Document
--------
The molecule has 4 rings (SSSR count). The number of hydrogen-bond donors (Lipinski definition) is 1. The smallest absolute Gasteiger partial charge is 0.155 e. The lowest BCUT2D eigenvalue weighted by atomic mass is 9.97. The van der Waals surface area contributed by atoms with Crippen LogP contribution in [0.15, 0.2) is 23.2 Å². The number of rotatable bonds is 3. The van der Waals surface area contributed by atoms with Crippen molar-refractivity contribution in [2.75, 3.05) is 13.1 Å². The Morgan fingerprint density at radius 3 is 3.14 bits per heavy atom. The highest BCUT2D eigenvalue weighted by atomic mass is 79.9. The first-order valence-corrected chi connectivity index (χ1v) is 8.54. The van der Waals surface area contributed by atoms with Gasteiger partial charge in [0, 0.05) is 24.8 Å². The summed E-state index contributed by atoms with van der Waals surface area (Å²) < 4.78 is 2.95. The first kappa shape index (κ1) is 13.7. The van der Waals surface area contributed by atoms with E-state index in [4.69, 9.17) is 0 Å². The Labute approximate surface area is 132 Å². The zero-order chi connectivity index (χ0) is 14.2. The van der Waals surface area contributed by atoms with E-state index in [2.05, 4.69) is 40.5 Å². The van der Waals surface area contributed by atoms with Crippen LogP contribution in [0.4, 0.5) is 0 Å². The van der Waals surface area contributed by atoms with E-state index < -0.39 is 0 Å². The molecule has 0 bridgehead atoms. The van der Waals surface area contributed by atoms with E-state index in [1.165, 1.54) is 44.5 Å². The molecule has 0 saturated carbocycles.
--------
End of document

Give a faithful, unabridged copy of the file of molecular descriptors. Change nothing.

The molecule has 4 rings (SSSR count). The number of hydrogen-bond donors (Lipinski definition) is 1. The smallest absolute Gasteiger partial charge is 0.155 e. The lowest BCUT2D eigenvalue weighted by atomic mass is 9.97. The van der Waals surface area contributed by atoms with Crippen LogP contribution in [0.15, 0.2) is 23.2 Å². The number of rotatable bonds is 3. The van der Waals surface area contributed by atoms with Crippen molar-refractivity contribution in [2.75, 3.05) is 13.1 Å². The Morgan fingerprint density at radius 3 is 3.14 bits per heavy atom. The highest BCUT2D eigenvalue weighted by atomic mass is 79.9. The first-order valence-corrected chi connectivity index (χ1v) is 8.54. The van der Waals surface area contributed by atoms with Gasteiger partial charge in [0, 0.05) is 24.8 Å². The summed E-state index contributed by atoms with van der Waals surface area (Å²) < 4.78 is 2.95. The first kappa shape index (κ1) is 13.7. The van der Waals surface area contributed by atoms with E-state index in [4.69, 9.17) is 0 Å². The Labute approximate surface area is 132 Å². The zero-order chi connectivity index (χ0) is 14.2. The van der Waals surface area contributed by atoms with E-state index in [2.05, 4.69) is 40.5 Å². The van der Waals surface area contributed by atoms with Crippen LogP contribution in [0.4, 0.5) is 0 Å². The van der Waals surface area contributed by atoms with E-state index < -0.39 is 0 Å². The molecule has 0 bridgehead atoms. The van der Waals surface area contributed by atoms with E-state index in [1.165, 1.54) is 44.5 Å². The molecule has 0 saturated carbocycles.